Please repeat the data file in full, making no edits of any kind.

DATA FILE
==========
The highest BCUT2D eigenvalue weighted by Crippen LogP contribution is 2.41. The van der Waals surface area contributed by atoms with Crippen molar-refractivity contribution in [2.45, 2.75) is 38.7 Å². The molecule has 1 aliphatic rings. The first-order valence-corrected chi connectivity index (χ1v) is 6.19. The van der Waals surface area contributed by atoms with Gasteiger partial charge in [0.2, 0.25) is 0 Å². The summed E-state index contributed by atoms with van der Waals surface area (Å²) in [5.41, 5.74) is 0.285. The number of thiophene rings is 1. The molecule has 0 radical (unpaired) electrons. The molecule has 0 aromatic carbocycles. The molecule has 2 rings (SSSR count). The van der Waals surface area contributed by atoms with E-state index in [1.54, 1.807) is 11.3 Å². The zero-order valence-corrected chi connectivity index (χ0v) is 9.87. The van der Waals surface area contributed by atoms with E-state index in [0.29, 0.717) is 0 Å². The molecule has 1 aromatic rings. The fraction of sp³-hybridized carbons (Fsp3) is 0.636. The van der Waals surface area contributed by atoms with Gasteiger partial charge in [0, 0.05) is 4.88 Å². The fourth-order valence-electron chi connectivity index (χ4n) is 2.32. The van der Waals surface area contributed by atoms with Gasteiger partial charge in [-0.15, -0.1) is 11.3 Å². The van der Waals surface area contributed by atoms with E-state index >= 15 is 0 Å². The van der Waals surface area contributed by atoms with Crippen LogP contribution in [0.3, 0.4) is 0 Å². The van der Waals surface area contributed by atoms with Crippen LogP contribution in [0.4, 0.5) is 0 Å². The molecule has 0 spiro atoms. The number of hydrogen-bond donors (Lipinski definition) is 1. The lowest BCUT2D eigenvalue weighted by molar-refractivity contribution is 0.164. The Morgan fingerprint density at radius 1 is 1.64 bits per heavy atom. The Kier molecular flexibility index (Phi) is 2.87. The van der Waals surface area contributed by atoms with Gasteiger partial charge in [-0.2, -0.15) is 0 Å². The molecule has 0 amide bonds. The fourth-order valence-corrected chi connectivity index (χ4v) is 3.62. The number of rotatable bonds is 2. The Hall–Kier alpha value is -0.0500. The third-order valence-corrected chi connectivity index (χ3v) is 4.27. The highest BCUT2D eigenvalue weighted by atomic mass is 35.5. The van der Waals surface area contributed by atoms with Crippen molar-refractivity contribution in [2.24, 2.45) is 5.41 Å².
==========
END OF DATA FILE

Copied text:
The highest BCUT2D eigenvalue weighted by Crippen LogP contribution is 2.41. The van der Waals surface area contributed by atoms with Crippen molar-refractivity contribution in [2.45, 2.75) is 38.7 Å². The molecule has 1 aliphatic rings. The first-order valence-corrected chi connectivity index (χ1v) is 6.19. The van der Waals surface area contributed by atoms with Gasteiger partial charge in [0.2, 0.25) is 0 Å². The summed E-state index contributed by atoms with van der Waals surface area (Å²) in [5.41, 5.74) is 0.285. The number of thiophene rings is 1. The molecule has 0 radical (unpaired) electrons. The molecule has 0 aromatic carbocycles. The molecule has 2 rings (SSSR count). The van der Waals surface area contributed by atoms with E-state index in [1.54, 1.807) is 11.3 Å². The zero-order valence-corrected chi connectivity index (χ0v) is 9.87. The van der Waals surface area contributed by atoms with E-state index in [0.29, 0.717) is 0 Å². The molecule has 1 aromatic rings. The fraction of sp³-hybridized carbons (Fsp3) is 0.636. The van der Waals surface area contributed by atoms with Gasteiger partial charge in [0, 0.05) is 4.88 Å². The fourth-order valence-electron chi connectivity index (χ4n) is 2.32. The van der Waals surface area contributed by atoms with Gasteiger partial charge in [-0.15, -0.1) is 11.3 Å². The van der Waals surface area contributed by atoms with E-state index >= 15 is 0 Å². The van der Waals surface area contributed by atoms with Crippen LogP contribution in [0.3, 0.4) is 0 Å². The van der Waals surface area contributed by atoms with Crippen LogP contribution in [0.4, 0.5) is 0 Å². The molecule has 0 spiro atoms. The number of hydrogen-bond donors (Lipinski definition) is 1. The lowest BCUT2D eigenvalue weighted by molar-refractivity contribution is 0.164. The Morgan fingerprint density at radius 1 is 1.64 bits per heavy atom. The Kier molecular flexibility index (Phi) is 2.87. The van der Waals surface area contributed by atoms with Gasteiger partial charge in [-0.2, -0.15) is 0 Å². The molecule has 0 amide bonds. The fourth-order valence-corrected chi connectivity index (χ4v) is 3.62. The number of rotatable bonds is 2. The Hall–Kier alpha value is -0.0500. The third-order valence-corrected chi connectivity index (χ3v) is 4.27. The highest BCUT2D eigenvalue weighted by atomic mass is 35.5. The van der Waals surface area contributed by atoms with Crippen molar-refractivity contribution in [2.24, 2.45) is 5.41 Å².